When a sore throat begins, it may feel as though you have swallowed a bit of sandpaper. However, as time passes (usually not that much) it may get worse. When this happens, your mind often goes to the million dollar question – is your sore throat a cold, strep or something even worse?
For the majority of sore throats, you will probably need to schedule a doctor’s appointment. While you can try to treat it with over-the-counter medications, this may not always be effective, depending on what has caused the issue.
Here you can learn about some of the most common causes of sore throats and when it will be time to call your doctor.
Is Your Sore Throat the Flu or a Cold?
In most cases, your sore throat is going to be the result of a virus, such as the flue or a cold. However, in other cases, you may have some other symptoms, such as fatigue, a mild fever, cough, sneezing or a stuffy or runny nose. It is often difficult to tell the difference between the flu and a cold, but the flu will usually cause much more severe symptoms, such as muscle aches and a high fever.
If your sore throat is the result of a virus, then antibiotics aren’t going to help. Instead, you will need to use over the counter treatments and gargle with warm salt water to alleviate the pain.
Is Your Sore Throat Strep?
If you have strep throat, this is an infection that results from bacteria. Some of the most common symptoms of strep throat include fever, swollen lymph nodes in your neck, white patches on your tonsils and throat pain. In most cases, when you have strep throat, you won’t have a cough or runny nose.
While anyone is susceptible to strep throat, it is most commonly seen in children between the ages of five and 15. Only 10 percent of sore throats in adults are the result of strep.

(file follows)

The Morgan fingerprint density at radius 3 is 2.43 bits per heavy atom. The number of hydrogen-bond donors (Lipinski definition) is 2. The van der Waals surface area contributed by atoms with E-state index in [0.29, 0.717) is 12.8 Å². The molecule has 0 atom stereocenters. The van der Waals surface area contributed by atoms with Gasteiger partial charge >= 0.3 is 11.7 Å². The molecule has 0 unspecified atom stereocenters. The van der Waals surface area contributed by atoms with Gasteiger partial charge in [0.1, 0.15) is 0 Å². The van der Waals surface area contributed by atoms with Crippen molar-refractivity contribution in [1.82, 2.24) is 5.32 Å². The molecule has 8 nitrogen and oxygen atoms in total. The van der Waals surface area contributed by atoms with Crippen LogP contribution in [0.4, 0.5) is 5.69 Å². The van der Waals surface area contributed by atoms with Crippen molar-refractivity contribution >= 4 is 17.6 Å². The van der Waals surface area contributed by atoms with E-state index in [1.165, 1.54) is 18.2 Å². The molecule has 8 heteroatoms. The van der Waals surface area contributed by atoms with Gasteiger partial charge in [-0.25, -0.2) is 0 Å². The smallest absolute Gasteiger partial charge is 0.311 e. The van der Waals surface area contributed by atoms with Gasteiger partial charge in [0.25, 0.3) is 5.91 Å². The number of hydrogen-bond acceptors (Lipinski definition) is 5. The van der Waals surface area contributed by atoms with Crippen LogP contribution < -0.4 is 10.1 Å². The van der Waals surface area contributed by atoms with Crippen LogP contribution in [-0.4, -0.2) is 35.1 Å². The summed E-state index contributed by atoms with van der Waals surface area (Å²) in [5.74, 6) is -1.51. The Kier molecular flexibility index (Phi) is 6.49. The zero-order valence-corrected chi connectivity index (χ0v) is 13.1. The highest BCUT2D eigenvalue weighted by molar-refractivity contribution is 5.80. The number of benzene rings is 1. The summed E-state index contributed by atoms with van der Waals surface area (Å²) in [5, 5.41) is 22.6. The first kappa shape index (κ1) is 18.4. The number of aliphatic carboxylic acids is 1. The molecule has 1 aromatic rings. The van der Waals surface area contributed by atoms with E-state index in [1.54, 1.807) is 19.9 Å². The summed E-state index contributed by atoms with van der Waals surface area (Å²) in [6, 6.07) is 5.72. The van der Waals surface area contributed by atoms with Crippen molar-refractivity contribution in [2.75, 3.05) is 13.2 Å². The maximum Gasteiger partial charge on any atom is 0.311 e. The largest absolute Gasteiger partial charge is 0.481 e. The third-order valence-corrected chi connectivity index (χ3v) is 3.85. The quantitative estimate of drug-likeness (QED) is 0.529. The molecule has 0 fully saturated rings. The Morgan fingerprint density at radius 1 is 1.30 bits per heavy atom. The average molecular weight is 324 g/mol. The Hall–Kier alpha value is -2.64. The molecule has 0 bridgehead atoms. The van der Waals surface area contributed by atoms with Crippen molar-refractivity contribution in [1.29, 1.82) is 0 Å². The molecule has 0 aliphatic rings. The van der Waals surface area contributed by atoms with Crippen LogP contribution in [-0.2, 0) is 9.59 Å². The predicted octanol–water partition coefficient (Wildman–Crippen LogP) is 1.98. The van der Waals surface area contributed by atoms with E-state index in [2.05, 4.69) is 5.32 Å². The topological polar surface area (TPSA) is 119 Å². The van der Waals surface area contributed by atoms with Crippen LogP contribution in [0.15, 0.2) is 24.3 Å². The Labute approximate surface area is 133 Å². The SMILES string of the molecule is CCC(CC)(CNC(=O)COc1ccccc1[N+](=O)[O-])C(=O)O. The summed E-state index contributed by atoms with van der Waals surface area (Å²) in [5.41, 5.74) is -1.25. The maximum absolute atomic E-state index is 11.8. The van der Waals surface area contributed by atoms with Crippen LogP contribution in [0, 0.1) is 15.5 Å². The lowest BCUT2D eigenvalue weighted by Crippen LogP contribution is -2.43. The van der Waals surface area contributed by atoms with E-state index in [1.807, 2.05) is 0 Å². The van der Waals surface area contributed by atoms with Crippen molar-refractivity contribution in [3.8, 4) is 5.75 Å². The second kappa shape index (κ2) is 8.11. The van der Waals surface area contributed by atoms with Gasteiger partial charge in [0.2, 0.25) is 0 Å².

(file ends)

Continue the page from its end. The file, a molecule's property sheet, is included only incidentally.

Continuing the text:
Is Your Sore Throat the Result of Something You Ate?
If the acid in your stomach moves up and into your esophagus, which is the tube that carries your food from your mouth to your stomach, then your throat may become irritated and sore. This condition is referred to as acid reflux, which is one of the most overlooked causes of sore throats.
If you feel fine, besides the soreness in your throat, and don’t have a fever, then your problem may be acid reflux. There are several medications that can help alleviate this issue. In addition to a sore throat, you may also be suffering a dry cough, feel like you have a lump in your throat and have issues swallowing.
If you do suffer from acid reflux, then your doctor may suggest that you make a few lifestyle changes, such as switching to a high protein, low-fat diet, or limiting your intake of coffee and alcohol.
If you have a sore throat, the best thing you can do is see your doctor. They will be able to evaluate your condition and determine the underlying cause of the pain. This will also ensure that you get a treatment that is effective and helps to alleviate the pain you are feeling.
If you need to schedule an appointment for a sore throat, then contact the staff at the office of Joshua P. Light MD by calling (561) 734-8584 to schedule an appointment.